3: Plastic pellets used in manufacturing

Plastic pellets are small, round pieces of plastic used in the manufacturing of plastic products. They are melted down and formed into the desired shape for the product. Pellets can come in various colours, depending on the type of plastic they are made from.

4: Broken-down pieces of larger plastic items

While the plastic itself is not biodegradable, it can often break down into smaller and smaller pieces over time, which can harm marine life and the environment. Broken-down fragments of larger plastic items can usually be found washed up on shorelines. These pieces can come from various sources, such as items that have been thrown away improperly or products that have been damaged in a natural disaster.

What are the Consequences for Humans?

New evidence shows that people consume a credit card size of microplastics every week in Australia. No part of the world has escaped the effects of plastic pollution and is found in the deepest part of the ocean with High levels of contamination in the Mariana Trench.

Help stop Microplastics from entering the environment.

Microplastics were found from Africa to North America and in the air in the French Pyrenees mountains, 2,877 metres above sea level and on the top of the highest mountain in the world, Mount Everest.

This show how pervasively the planet has been contaminated.

To help stop microplastics from entering the environment, people can prevent using single-use plastics, recycle plastic materials, and properly dispose of plastic waste like soft plastics through government and business recycling initiatives.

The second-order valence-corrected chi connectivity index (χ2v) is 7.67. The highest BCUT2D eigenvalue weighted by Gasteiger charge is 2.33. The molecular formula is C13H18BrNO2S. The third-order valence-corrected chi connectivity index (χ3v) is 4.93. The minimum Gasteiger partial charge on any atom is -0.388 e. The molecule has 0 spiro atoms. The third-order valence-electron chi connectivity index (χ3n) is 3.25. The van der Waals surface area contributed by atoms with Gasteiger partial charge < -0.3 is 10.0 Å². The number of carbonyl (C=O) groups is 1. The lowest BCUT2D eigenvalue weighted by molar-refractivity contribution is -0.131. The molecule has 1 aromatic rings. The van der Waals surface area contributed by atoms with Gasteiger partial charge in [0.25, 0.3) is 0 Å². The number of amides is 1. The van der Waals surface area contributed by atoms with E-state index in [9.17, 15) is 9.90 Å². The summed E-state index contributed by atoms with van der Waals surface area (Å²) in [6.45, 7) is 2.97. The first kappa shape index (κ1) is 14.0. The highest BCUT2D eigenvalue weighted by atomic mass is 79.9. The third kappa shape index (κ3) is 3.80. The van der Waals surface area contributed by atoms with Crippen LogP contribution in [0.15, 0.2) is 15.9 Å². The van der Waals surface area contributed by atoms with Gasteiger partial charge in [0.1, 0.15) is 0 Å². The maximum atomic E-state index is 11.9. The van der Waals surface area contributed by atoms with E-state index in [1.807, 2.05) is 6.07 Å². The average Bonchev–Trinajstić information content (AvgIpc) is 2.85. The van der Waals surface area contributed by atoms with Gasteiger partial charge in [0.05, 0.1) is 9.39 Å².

There are many different materials that you as a consumer can use to replace plastic, including food usage. Some examples are metal, glass, and bamboo.

great alternatives to plastic for food storage

There are many great alternatives to plastic for food storage. Silicon freezer bags, glass containers suitable for freezer, beeswax paper, reusable lunch pouches, tin lunch boxes... the list goes on.

Glass containers are a great option as they are durable and are easily cleaned. They also do not leach chemicals into your food, as does plastic.

Stainless steel containers are another great option, as they are durable and non-toxic as long as they have BPA free coatings. They also do not absorb flavours or odours, making them an excellent choice for storing food.

Swap your laundry pegs for bamboo or stainless steel ones.

Laundry pegs are a necessary household item, but the traditional plastic ones can be harmful to the environment. Swap your old pegs for bamboo or stainless steel ones to help reduce your environmental impact. Bamboo pegs are biodegradable, while stainless steel pegs are durable and long-lasting.

A final alternative is using a reusable grocery bag instead of a plastic bag, helping reduce the amount of plastic produced each year.

Conclusion: The rubbish that ends up in our oceans has a devastating effect on marine life. This pollution also has severe consequences for humans.

We must take action to clean up our oceans before it is too late.